Sure, other places might be growing faster and have more jobs, but there are more opportunities here to find a job that pays a livable wage than there used to be.

All that is bringing in a new wave of money into the region.

Terry Pegula, the owner of the Buffalo Bills and Buffalo Sabres, has invested more than $200 million in HarborCenter to create further buzz along the now-vibrant waterfront.

Ford Motor Co. is investing millions in its Hamburg Stamping Plant. Yahoo pumped $100 million into data centers in Niagara County. New hotels are popping up across the region. And now GEICO is moving ahead with a $15 million expansion. GEICO and The Buffalo News are both owned by Berkshire Hathaway.

Tony Nicely, GEICO’s president and CEO, said the nation’s No. 2 auto insurer wasn’t interested in playing other communities off against Buffalo to try to get more money out of taxpayers.

GEICO executives are pleased with the workforce in Buffalo. They like being able to pick from tens of thousands of college graduates each year. And since none of GEICO’s existing sites had room to expand, adding jobs in Buffalo made the most sense.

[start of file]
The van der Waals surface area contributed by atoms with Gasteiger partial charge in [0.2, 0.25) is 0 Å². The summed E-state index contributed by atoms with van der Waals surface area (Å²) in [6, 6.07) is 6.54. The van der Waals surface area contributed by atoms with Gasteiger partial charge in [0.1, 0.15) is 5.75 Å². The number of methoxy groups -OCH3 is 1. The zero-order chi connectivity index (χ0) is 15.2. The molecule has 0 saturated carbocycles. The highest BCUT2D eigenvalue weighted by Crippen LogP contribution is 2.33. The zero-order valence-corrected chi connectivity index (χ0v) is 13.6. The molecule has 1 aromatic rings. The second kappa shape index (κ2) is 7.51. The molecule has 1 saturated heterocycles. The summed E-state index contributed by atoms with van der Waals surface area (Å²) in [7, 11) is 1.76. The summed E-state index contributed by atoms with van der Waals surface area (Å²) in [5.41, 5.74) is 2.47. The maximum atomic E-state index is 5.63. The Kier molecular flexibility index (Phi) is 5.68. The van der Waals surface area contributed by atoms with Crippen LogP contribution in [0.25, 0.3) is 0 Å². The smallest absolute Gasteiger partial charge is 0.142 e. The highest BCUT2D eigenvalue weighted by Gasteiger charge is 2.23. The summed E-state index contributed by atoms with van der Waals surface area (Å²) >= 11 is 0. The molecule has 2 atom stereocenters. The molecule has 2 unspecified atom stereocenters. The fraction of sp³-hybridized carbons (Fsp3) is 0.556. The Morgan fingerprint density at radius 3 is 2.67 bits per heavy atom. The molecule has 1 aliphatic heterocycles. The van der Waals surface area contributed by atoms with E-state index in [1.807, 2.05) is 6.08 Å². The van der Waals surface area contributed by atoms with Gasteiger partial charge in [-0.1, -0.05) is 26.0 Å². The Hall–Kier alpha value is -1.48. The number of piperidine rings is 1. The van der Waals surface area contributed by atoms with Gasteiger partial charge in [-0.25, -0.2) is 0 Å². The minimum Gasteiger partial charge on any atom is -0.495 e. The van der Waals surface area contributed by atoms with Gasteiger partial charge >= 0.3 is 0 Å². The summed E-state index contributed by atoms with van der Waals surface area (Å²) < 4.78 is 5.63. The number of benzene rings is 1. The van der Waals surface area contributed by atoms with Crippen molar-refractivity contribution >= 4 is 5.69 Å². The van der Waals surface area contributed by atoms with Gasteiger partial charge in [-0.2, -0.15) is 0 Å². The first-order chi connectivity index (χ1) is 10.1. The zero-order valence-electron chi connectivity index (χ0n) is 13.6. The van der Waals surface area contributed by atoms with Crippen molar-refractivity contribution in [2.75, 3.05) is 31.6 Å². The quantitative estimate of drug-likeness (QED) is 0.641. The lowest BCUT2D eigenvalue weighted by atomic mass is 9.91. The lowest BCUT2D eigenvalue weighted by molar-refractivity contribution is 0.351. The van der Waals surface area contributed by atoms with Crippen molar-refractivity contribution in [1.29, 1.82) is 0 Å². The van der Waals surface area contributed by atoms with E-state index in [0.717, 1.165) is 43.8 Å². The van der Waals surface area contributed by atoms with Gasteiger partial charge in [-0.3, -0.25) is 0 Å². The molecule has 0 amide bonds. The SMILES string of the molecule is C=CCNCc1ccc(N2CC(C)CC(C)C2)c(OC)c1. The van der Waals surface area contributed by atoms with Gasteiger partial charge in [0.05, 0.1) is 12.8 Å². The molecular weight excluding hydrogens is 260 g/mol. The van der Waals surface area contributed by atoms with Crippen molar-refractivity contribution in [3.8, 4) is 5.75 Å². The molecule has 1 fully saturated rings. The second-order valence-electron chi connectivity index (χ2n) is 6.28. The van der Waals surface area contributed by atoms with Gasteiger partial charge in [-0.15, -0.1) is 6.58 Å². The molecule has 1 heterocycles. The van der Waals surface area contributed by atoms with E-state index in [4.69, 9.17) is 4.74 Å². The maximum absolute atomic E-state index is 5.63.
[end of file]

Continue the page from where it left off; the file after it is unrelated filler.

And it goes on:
“They wanted to stay here. They wanted to be here. That’s part of the success,” Cuomo said. “They’re saying ‘we want to stay here because the success is palpable.’ ”

That has to strike a chord with Western New Yorkers who have seen too many companies over the years leave town because they didn’t think they could make it here anymore.

That alone is an enormous change.

“The word gets out. It raises eyebrows,” Cuomo said. “It still is an effort, obviously, but is there a positive synergy? Yes.”

So the Buffalo Niagara region still has a ways to go. But when a company like GEICO decides to create 600 new jobs and settles for less than $6,700 in subsidies for each one, it’s a sign that our days of desperation are behind us.